But from the 11th century CE it found a more receptive home and audience in South Asia that had begun to attract the attention and interest of a number of Sufi saints, who began to arrive here from Central Asia, Persia and Baghdad.
However, when Quwalli arrived in South Asia, it was in the shape of Sufi devotional music practiced by Sufi orders in Persia and Turkey in which the poetic deeds and beauty of the Almighty and his creations were sung to the tune of hypnotic and repetitive music and whirling dances.
The genre became to be known as Quwalli when it came into contact with the classical musical traditions of South Asia and devotional music of the dominant religions found in the subcontinent.
It adopted the many instruments developed by Amir Khusro, a brilliant 13th century musician and poet in the court of India’s Muslim Delhi Sultanate (12th-15th century CE).
Though the music genre that, when it arrived in South Asia, had a tradition of being restricted to the inner workings and members of Sufi orders, by the 16th century (in the subcontinent) it became to also reflect the emotional and devotional dynamics of the populist culture and milieu that began to develop around the cult of living Sufi saints, and more so, around the shrines of such saints.
These shrines that today can be found across both India and Pakistan were visited not only by the region’s Muslims, but also by Hindus and (later) Sikhs.
There is a history of conflict between Sufism and the more orthodox strands of Islam in which Sufi saints and orders rejected the strict ritual and doctrinal regimentation of orthodoxy, accusing it of divorcing Islam from its spiritual content and soul.
The orthodox ulema retaliated by condemning Sufism for introducing ritualistic and philosophical innovations (biddat) and at times, out rightly rejecting Islamic rituals prescribed by the Sharia – the Islamic body of law formed by various Islamic jurists some two to three hundred years after the demise of the Prophet Muhammad.
They also scorned at the culture that began to develop around Sufi shrines in which common peasants, traders and homeless men and women indulged in music, drugs, drink and sometimes crime.
The Sufis responded by suggesting that the shrines were perhaps the only places in the realm where men and women of all creeds, castes and classes were welcome, and where the poor could find some shelter and food.
To the Sufis, Islam meant serving and respecting all humanity because all men where God’s creation.
But the most interesting aspect of this conflict was how Sufi saints and the orthodox ulema in the subcontinent (during Muslim rule) vied for influence in the royal courts.
Muslim regimes of the region, from the Delhi Sultanate to the Mughal Empire, employed a number of Islamic scholars and ulema. But knowing well the influence and the popularity the Sufi saints enjoyed among the Muslim, as well as the Hindu subjects of the region, the Sultans and emperors were more inclined towards favoring the saints.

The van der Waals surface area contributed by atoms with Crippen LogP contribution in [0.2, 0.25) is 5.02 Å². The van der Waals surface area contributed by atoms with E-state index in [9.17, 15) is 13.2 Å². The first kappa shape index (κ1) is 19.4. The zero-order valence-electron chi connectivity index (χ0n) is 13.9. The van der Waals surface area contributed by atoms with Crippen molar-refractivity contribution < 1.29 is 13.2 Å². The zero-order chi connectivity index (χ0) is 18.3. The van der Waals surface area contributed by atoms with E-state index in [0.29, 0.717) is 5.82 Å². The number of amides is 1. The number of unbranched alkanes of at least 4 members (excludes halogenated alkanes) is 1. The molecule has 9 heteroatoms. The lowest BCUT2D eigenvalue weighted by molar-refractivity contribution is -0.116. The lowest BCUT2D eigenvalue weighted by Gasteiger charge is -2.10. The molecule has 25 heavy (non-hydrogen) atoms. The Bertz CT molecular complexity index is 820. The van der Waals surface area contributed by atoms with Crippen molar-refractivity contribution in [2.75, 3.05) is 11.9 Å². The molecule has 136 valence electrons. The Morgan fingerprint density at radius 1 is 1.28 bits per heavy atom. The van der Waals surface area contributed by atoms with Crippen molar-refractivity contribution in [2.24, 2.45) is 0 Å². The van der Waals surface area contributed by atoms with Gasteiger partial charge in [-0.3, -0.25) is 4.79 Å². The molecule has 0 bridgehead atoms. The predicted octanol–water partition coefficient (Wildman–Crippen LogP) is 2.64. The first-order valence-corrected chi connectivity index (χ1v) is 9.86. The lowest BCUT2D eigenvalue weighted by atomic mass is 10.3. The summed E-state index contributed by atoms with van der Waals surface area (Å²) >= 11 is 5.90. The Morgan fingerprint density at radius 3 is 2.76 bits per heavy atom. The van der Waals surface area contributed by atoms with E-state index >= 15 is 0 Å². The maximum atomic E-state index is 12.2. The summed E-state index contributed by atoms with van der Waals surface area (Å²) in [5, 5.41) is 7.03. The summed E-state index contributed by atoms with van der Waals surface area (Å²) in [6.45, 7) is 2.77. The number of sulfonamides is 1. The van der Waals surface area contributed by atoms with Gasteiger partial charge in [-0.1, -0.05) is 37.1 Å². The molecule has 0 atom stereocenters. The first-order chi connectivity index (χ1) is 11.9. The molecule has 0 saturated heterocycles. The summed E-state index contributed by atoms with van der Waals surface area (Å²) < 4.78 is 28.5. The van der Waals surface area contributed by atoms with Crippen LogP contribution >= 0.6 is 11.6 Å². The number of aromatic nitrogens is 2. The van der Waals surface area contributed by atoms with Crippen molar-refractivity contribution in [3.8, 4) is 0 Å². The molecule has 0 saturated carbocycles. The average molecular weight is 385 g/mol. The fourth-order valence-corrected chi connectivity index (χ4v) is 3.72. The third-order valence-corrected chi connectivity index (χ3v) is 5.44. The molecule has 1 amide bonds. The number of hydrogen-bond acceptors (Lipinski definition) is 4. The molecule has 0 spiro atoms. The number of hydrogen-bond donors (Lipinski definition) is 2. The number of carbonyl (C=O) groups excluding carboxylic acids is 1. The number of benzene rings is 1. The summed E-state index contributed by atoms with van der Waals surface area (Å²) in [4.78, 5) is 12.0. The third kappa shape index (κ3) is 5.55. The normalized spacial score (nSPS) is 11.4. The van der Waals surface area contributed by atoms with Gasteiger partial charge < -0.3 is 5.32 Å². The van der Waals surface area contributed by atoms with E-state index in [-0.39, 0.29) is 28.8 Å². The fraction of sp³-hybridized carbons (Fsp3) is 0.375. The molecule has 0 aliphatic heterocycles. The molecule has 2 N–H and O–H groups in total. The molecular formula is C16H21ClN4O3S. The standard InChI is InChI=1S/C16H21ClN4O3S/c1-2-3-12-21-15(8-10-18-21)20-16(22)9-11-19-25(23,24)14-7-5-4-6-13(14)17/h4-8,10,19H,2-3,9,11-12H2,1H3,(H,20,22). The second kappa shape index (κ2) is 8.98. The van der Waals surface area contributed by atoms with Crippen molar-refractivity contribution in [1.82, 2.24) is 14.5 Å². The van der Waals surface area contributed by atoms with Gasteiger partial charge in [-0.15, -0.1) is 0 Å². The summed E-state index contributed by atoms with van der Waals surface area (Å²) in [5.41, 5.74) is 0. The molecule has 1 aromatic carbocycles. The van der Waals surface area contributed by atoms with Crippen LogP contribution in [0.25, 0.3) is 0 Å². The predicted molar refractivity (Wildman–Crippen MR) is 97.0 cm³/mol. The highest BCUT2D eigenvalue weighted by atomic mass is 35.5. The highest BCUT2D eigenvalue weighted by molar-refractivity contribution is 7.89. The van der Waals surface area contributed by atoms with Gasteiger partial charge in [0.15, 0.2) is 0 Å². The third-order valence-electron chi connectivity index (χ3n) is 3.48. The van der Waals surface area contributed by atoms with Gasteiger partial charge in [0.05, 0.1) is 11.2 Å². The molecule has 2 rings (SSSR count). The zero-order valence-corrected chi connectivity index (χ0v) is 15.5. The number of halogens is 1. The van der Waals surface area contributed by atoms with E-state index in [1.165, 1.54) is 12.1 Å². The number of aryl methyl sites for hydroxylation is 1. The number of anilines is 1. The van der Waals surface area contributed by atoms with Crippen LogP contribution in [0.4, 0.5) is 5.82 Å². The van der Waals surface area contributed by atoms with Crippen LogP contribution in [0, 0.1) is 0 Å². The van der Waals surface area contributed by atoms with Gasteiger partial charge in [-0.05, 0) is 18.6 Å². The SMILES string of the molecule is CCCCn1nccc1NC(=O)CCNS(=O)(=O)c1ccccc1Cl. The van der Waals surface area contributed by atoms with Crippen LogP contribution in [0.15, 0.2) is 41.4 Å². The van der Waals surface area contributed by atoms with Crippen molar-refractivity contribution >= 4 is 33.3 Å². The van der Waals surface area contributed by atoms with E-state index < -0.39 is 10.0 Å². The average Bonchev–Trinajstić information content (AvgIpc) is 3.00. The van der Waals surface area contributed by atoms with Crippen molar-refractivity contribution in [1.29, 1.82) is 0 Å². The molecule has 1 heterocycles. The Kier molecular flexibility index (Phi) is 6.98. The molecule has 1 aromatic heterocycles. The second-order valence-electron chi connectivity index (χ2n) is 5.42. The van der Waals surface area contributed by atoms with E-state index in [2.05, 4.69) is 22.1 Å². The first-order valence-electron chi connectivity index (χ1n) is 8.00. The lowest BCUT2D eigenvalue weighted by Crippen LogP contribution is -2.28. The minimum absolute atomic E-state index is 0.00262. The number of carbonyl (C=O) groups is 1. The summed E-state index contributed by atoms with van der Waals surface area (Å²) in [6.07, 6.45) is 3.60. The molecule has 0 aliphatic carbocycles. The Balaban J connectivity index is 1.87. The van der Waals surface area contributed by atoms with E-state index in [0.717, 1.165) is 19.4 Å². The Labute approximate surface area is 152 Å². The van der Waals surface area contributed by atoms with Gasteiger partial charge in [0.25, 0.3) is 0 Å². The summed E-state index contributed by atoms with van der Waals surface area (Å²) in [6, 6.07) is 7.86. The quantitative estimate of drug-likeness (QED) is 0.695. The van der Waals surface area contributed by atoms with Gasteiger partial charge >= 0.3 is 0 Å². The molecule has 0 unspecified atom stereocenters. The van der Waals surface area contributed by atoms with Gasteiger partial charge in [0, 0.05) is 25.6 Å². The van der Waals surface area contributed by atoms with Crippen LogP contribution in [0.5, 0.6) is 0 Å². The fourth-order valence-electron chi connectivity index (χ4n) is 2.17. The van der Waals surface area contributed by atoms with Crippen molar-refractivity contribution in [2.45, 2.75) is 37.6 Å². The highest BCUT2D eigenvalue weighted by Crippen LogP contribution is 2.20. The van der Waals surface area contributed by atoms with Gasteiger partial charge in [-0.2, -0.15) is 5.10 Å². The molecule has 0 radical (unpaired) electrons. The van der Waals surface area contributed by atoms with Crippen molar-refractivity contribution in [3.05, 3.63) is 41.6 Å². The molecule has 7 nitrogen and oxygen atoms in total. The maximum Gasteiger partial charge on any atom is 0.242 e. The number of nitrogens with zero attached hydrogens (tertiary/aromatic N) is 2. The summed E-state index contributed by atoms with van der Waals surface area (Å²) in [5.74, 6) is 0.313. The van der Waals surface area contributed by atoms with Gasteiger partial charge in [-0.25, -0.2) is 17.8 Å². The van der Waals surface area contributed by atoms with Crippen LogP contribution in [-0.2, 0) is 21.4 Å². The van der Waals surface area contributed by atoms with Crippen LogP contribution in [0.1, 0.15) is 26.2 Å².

It is, however, also correct that not all Sufi orders were always entirely copious, pluralistic and accommodating. Some also scorned at the popular culture that had developed around them and were critical of some of their contemporaries of rejecting the Sharia, Islamic ritualism and indulging in doctrinal innovation.
Nevertheless, the popular memory of the conflict is still more about Sufi saints who had abandoned the world of material well being and power politics, and isolated themselves to acquire a unique spiritual link with the Almighty.
Most of the popular Sufis we know today reach us through their poetry composed in certain ragas which points out to the fact that these Sufi were indeed poet musicians. Some of their thoughts are clearly subversive and anti-establishment. However, most historical records about them paint pictures of pious men of God, wholly devoted to rituals in the way of the ulema.
This link, it is said, they achieved by roaming and being with the masses and then after transcending regimented religious rituals, retreated inwards through intense reflection to experience the compassionate presence of the Almighty – a presence whose power and beauty may render a mortal man senseless and annihilate his self and ego (fana), but make him one with his creator.
The annihilation in this respect is the price the saints were willing to pay and often (in their poetry) described the process as passion play demonstrated by a lover willing to burn himself and his being to be close to his beloved.
Sufi musical and literary genres are abounding with this narrative of Sufism. This narrative, when it became a centerpiece of Quwalli, also suggests that after transcending conventional Islamic ritualism, the faculty used by Sufi saints to make that ultimate link with the Almighty was an inner spiritual knowledge heightened and triggered by beautiful poetry sung to the tune of equally passionate music.
According to the same narrative, the Sufis who’d made that link seemed intoxicated by their distinct, all-encompassing love of the Almighty; like a man drunk on wine and (thus) unhindered by the inhibitions of those who limit a man’s potential to fully realise the spiritual and intellectual faculties that the Almighty has bestowed upon him.